Pelosi asks Democrats for 'leverage' on impeachment
Democrats face Catch-22 with Trump impeachment strategy
Speaker Nancy Pelosi's (D-Calif.) near-term effort to tamp down talk of impeaching President Trump could have the paradoxical effect of building support for that very step.
Pelosi and Democratic leaders this week launched a series of aggressive investigations into the myriad allegations facing the president, many stemming from special counsel Robert Mueller's recently released report on Russia's 2016 election interference.
The strategy is designed, in part, to dampen the growing calls for impeachment - a move Pelosi considers premature - by assuring her troops that party leaders have no intention of letting Trump off the hook. The Catch-22 for Democratic leaders is that the more dirt the investigations uncover, the louder the impeachment drum will sound.
"There is the likelihood that as the hearings are being conducted, impeachment fervor may grow, because people are getting information," Rep. Emanuel Cleaver (D-Mo.), who supports Pelosi's cautious approach to impeachment, said Tuesday by phone. "But that's organic. It's the natural flow of things."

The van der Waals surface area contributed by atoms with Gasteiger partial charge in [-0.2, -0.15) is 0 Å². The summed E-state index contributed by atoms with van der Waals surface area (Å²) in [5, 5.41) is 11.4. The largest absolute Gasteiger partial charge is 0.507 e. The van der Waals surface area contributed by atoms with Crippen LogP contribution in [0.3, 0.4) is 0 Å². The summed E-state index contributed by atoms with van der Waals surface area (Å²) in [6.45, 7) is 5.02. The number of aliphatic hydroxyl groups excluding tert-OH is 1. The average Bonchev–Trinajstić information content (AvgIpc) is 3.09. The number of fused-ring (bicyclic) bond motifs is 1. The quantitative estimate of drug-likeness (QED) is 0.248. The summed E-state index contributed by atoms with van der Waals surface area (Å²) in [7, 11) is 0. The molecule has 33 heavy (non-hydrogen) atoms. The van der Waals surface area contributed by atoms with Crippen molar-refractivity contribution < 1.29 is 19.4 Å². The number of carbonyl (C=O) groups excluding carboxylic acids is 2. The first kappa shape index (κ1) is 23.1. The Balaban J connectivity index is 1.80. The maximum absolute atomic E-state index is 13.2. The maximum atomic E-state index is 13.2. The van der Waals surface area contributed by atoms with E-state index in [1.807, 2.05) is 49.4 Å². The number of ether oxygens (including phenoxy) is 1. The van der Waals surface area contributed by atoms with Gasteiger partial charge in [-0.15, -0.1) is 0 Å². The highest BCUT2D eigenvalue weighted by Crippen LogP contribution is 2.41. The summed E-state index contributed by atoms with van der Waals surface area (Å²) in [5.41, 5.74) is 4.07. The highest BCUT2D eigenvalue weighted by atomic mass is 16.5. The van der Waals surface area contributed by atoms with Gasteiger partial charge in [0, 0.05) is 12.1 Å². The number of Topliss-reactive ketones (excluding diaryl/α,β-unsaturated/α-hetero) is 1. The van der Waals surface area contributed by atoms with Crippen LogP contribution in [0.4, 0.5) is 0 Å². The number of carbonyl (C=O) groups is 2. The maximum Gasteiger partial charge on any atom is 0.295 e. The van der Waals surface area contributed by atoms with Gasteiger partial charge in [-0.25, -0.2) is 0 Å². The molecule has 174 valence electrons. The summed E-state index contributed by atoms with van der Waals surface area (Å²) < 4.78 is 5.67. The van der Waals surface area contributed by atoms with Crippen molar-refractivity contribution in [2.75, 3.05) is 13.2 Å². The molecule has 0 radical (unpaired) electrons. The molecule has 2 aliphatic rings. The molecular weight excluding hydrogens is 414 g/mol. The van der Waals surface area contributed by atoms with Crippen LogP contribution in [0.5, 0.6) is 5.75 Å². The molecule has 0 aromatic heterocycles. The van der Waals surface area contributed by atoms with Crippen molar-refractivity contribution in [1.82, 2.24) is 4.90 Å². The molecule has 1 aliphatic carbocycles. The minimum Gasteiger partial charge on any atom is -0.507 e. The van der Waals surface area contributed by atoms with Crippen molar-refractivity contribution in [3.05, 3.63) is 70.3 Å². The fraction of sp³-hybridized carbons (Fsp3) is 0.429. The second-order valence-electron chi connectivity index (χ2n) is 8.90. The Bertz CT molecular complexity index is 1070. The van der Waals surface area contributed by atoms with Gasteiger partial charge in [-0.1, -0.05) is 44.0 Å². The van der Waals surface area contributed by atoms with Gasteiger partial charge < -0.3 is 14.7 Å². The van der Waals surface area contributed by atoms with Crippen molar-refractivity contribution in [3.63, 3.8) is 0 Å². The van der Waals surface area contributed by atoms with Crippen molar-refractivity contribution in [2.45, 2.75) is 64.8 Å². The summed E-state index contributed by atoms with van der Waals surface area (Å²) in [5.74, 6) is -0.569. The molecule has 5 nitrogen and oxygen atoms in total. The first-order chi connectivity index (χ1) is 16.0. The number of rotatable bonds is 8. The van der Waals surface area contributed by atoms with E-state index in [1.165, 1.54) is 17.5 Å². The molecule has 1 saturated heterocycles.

For Pelosi, the strategy is on brand. The Speaker frequently pulls a page from Abraham Lincoln, arguing that "public sentiment is everything." And she and her top lieutenants were all on Capitol Hill in 1998 when Republican leaders moved forward with impeaching former President Clinton without the support of either the public or Democrats in Congress - and suffered the consequences politically.
Pelosi and her leadership team are fighting to avoid the same mistake, frequently noting that impeachment without GOP buy-in is a futile cause while Republicans control the Senate.
"I do believe that impeachment is one of the most divisive forces, paths that we could go down to in our country. But if the facts, the path, fact-finding takes us there, we have no choice. But we're not there yet," Pelosi said Tuesday at the Time 100 summit.
"But as I say, impeachment is a step that you have to take bringing the American people with you, again, without prejudice, without passion, without partisanship, but with a presentation of the facts," Pelosi said.
Democratic leaders believe Mueller's report hands them a roadmap to continue their investigations - and launch new ones - into the president's conduct both during the 2016 campaign and since he took office.
While Mueller found no evidence of criminal conspiracy between Trump's team and Moscow, his report laid out a network of interactions between the president's inner circle and Russian figures, including the campaign's willingness to accept dirt on Democratic opponent Hillary Clinton.
Mueller also declined to exonerate Trump for obstructing the investigation, outlining 10 episodes of potential obstruction he examined, while explicitly highlighting Congress's authority to probe further.